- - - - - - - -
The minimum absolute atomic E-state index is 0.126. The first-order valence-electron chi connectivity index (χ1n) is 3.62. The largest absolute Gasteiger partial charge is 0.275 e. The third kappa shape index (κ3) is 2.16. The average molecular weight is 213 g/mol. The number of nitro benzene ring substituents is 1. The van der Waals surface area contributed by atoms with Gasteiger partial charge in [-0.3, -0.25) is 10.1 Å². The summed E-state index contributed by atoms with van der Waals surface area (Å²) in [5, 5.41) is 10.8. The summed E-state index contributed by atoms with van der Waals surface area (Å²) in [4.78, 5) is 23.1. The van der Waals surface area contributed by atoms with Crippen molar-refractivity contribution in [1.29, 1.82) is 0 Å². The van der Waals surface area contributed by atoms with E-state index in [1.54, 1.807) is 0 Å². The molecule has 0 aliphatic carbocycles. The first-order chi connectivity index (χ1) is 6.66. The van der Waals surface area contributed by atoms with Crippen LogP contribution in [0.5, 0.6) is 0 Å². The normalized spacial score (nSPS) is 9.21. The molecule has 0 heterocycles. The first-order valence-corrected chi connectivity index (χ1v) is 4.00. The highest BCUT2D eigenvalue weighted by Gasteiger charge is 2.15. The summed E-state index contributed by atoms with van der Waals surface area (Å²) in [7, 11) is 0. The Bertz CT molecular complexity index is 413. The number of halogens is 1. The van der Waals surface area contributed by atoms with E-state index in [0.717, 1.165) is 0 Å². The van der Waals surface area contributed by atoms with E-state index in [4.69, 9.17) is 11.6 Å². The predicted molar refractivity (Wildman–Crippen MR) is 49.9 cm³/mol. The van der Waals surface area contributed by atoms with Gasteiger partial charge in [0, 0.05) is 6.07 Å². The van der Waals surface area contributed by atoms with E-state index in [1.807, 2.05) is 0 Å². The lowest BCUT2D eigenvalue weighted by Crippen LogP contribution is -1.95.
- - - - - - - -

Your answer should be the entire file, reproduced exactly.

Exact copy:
The minimum absolute atomic E-state index is 0.126. The first-order valence-electron chi connectivity index (χ1n) is 3.62. The largest absolute Gasteiger partial charge is 0.275 e. The third kappa shape index (κ3) is 2.16. The average molecular weight is 213 g/mol. The number of nitro benzene ring substituents is 1. The van der Waals surface area contributed by atoms with Gasteiger partial charge in [-0.3, -0.25) is 10.1 Å². The summed E-state index contributed by atoms with van der Waals surface area (Å²) in [5, 5.41) is 10.8. The summed E-state index contributed by atoms with van der Waals surface area (Å²) in [4.78, 5) is 23.1. The van der Waals surface area contributed by atoms with Crippen molar-refractivity contribution in [1.29, 1.82) is 0 Å². The van der Waals surface area contributed by atoms with E-state index in [1.54, 1.807) is 0 Å². The molecule has 0 aliphatic carbocycles. The first-order chi connectivity index (χ1) is 6.66. The van der Waals surface area contributed by atoms with Crippen LogP contribution in [0.5, 0.6) is 0 Å². The normalized spacial score (nSPS) is 9.21. The molecule has 0 heterocycles. The first-order valence-corrected chi connectivity index (χ1v) is 4.00. The highest BCUT2D eigenvalue weighted by Gasteiger charge is 2.15. The summed E-state index contributed by atoms with van der Waals surface area (Å²) in [7, 11) is 0. The Bertz CT molecular complexity index is 413. The number of halogens is 1. The van der Waals surface area contributed by atoms with E-state index in [0.717, 1.165) is 0 Å². The van der Waals surface area contributed by atoms with E-state index in [4.69, 9.17) is 11.6 Å². The predicted molar refractivity (Wildman–Crippen MR) is 49.9 cm³/mol. The van der Waals surface area contributed by atoms with Gasteiger partial charge in [0, 0.05) is 6.07 Å². The van der Waals surface area contributed by atoms with E-state index in [1.807, 2.05) is 0 Å². The lowest BCUT2D eigenvalue weighted by Crippen LogP contribution is -1.95.